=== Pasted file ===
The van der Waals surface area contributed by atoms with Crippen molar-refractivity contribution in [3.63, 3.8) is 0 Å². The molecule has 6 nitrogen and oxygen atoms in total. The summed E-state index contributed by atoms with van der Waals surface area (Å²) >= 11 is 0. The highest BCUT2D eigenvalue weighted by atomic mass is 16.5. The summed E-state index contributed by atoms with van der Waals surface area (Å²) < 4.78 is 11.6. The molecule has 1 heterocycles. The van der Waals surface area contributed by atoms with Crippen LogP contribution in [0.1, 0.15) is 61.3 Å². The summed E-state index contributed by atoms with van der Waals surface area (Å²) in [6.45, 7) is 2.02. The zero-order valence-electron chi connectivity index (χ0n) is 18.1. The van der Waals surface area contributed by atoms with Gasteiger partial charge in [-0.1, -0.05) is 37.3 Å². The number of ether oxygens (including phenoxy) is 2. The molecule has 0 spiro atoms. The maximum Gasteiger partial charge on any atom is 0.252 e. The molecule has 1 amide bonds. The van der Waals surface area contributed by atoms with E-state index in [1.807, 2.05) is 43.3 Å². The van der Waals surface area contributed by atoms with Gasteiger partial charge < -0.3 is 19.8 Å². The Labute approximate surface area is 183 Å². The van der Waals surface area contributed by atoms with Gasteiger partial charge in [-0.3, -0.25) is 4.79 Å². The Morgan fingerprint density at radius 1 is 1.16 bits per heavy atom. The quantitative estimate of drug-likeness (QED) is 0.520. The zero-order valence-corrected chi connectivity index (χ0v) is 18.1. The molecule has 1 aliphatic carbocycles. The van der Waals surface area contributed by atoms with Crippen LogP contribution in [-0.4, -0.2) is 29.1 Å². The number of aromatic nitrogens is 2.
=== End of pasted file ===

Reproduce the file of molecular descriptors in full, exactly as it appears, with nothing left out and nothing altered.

The van der Waals surface area contributed by atoms with Crippen molar-refractivity contribution in [3.63, 3.8) is 0 Å². The molecule has 6 nitrogen and oxygen atoms in total. The summed E-state index contributed by atoms with van der Waals surface area (Å²) >= 11 is 0. The highest BCUT2D eigenvalue weighted by atomic mass is 16.5. The summed E-state index contributed by atoms with van der Waals surface area (Å²) < 4.78 is 11.6. The molecule has 1 heterocycles. The van der Waals surface area contributed by atoms with Crippen LogP contribution in [0.1, 0.15) is 61.3 Å². The summed E-state index contributed by atoms with van der Waals surface area (Å²) in [6.45, 7) is 2.02. The zero-order valence-electron chi connectivity index (χ0n) is 18.1. The van der Waals surface area contributed by atoms with Gasteiger partial charge in [-0.1, -0.05) is 37.3 Å². The number of ether oxygens (including phenoxy) is 2. The molecule has 0 spiro atoms. The maximum Gasteiger partial charge on any atom is 0.252 e. The molecule has 1 amide bonds. The van der Waals surface area contributed by atoms with E-state index in [1.807, 2.05) is 43.3 Å². The van der Waals surface area contributed by atoms with Gasteiger partial charge < -0.3 is 19.8 Å². The Labute approximate surface area is 183 Å². The van der Waals surface area contributed by atoms with Gasteiger partial charge in [-0.3, -0.25) is 4.79 Å². The Morgan fingerprint density at radius 1 is 1.16 bits per heavy atom. The quantitative estimate of drug-likeness (QED) is 0.520. The zero-order valence-corrected chi connectivity index (χ0v) is 18.1. The molecule has 1 aliphatic carbocycles. The van der Waals surface area contributed by atoms with Crippen LogP contribution in [-0.4, -0.2) is 29.1 Å². The number of aromatic nitrogens is 2.